UN Security Council meets to vote on rival resolutions on Israel-Hamas war


Palestinian Observer to the United Nations, Riyad Mansour with Security Council President and Brazilian Ambassador to the United Nations Sergio Franca Danese before members of the the U.N. Security Council went into closed consultations at UN headquarters on October 16, 2023.

Palestinian Observer to the United Nations, Riyad Mansour with Security Council President and Brazilian Ambassador to the United Nations Sergio Franca Danese before members of the the U.N. Security Council went into closed consultations at UN headquarters on October 16, 2023.
| Photo Credit: AP

The U.N. Security Council met Monday evening to vote on rival Russian and Brazilian resolutions that reflect deep divisions over the decades-old Israeli-Palestinian conflict and the latest Hamas’ attacks and Israeli retaliation.

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But immediately after the meeting was gaveled to order, the United Arab Emirates ambassador, Lana Nusseibeh, asked for members to go into closed consultations, and the 15 council ambassadors left the room. Several diplomats said they wanted a delay in the vote, especially on the Brazil resolution.

The U.N.’s most powerful body, which is charged with maintaining international peace and security, has failed to respond to Hamas’ surprise attack on Israel that killed some 1,300 people and to Israel's airstrikes that have killed 2,750 Palestinians and its order to Gazans in the north to head south to avoid an expected ground war.

The Russian draft resolution, which was scheduled to be voted on first, calls for “an immediate, durable and fully respected humanitarian cease-fire ” and “strongly condemns all violence and hostilities directed against civilians and all acts of terrorism.” It never mentions Hamas.

The Brazilian draft resolution calls for “humanitarian pauses” and also “firmly condemns all violence and hostilities against civilians and all acts of terrorism.” But it also “unequivocally rejects and condemns the heinous terrorist attacks by Hamas.”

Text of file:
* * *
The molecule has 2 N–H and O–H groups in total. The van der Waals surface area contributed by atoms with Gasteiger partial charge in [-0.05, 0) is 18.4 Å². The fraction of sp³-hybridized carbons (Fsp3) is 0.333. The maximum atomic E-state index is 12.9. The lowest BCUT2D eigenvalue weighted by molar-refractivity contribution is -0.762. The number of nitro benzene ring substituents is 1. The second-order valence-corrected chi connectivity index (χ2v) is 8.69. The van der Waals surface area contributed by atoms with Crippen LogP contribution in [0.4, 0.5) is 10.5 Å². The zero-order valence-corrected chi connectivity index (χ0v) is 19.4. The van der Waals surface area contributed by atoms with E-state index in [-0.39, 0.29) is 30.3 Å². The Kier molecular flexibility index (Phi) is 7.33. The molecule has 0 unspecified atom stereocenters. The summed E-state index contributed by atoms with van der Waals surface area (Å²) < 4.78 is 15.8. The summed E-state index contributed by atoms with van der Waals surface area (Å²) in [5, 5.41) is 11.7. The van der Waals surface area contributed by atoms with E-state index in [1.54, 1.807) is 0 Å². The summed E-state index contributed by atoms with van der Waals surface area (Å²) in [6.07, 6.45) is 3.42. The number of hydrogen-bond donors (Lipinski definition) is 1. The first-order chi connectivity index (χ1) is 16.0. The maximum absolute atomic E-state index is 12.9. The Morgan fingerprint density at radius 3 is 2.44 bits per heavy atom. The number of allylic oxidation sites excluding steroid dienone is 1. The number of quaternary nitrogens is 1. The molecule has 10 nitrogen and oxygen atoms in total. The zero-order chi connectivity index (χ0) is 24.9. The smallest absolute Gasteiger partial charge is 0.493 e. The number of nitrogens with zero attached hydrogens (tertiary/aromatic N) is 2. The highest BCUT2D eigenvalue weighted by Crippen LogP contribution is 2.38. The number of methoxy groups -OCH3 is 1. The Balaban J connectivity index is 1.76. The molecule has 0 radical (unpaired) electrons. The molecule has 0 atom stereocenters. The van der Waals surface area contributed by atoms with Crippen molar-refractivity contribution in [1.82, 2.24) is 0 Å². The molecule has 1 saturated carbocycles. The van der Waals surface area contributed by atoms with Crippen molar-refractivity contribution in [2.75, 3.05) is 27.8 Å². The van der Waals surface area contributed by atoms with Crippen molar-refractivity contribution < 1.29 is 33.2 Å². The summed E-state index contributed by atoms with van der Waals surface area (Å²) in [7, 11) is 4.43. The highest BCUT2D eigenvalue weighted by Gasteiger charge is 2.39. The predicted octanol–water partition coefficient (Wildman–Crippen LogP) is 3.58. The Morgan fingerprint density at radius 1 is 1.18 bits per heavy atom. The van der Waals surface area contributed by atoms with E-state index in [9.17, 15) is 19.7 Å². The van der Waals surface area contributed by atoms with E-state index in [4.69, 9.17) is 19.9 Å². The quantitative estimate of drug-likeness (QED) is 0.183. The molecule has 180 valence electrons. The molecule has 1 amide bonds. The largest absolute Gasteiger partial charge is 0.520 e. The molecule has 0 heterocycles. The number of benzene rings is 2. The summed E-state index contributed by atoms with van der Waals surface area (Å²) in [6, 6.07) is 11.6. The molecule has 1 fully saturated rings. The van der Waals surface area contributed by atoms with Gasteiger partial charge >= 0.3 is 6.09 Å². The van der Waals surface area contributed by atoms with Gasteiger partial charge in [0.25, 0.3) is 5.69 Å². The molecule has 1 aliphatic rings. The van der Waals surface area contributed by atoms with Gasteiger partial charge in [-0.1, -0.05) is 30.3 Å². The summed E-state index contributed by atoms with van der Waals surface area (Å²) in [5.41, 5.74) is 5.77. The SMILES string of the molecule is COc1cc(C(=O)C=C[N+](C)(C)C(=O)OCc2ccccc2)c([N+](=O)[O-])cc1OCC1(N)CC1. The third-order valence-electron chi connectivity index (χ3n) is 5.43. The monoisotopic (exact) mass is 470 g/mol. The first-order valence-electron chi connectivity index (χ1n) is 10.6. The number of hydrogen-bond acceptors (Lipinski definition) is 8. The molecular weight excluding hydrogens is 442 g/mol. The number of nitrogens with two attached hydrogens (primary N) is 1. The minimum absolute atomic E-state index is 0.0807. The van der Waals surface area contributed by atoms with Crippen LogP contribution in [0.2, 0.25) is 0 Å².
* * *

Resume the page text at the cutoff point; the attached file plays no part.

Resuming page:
Council diplomats, speaking on condition of anonymity because consultations have been private, said the Russian draft resolution was unlikely to get support from at least nine of the 15 council members, the minimum required.

The Palestinian U.N. Ambassador, Riyad Mansour, told reporters before the meeting that “the Arab group is supportive of the Russian draft.”

Chinese Ambassador Zhang Jun said both resolutions “have very positive elements in their respective text” and “we are ready to support the Security Council to move forward with decisive actions and to send a strong message at this very critical moment.”

Apparently expecting a defeat of its resolution, Russia proposed two amendments to the Brazilian draft resolution to be voted on separately after the vote on the Russian resolution but before the entire Brazilian resolution would be put to a vote.

One amendment would add a call “for an immediate, durable and fully respected humanitarian ceasefire.”

The second proposed amendment “also unequivocally condemns indiscriminate attacks against civilians as well as against civilian objects in the Gaza Strip depriving civilian population of means indispensable for their survival, in violation of international law.”

The Security Council met behind closed doors Friday for the second time in five days on the Israel-Hamas war, but couldn’t reach a united approach. Russia proposed its draft resolution and Brazil, the current council president, circulated a rival draft over the weekend.

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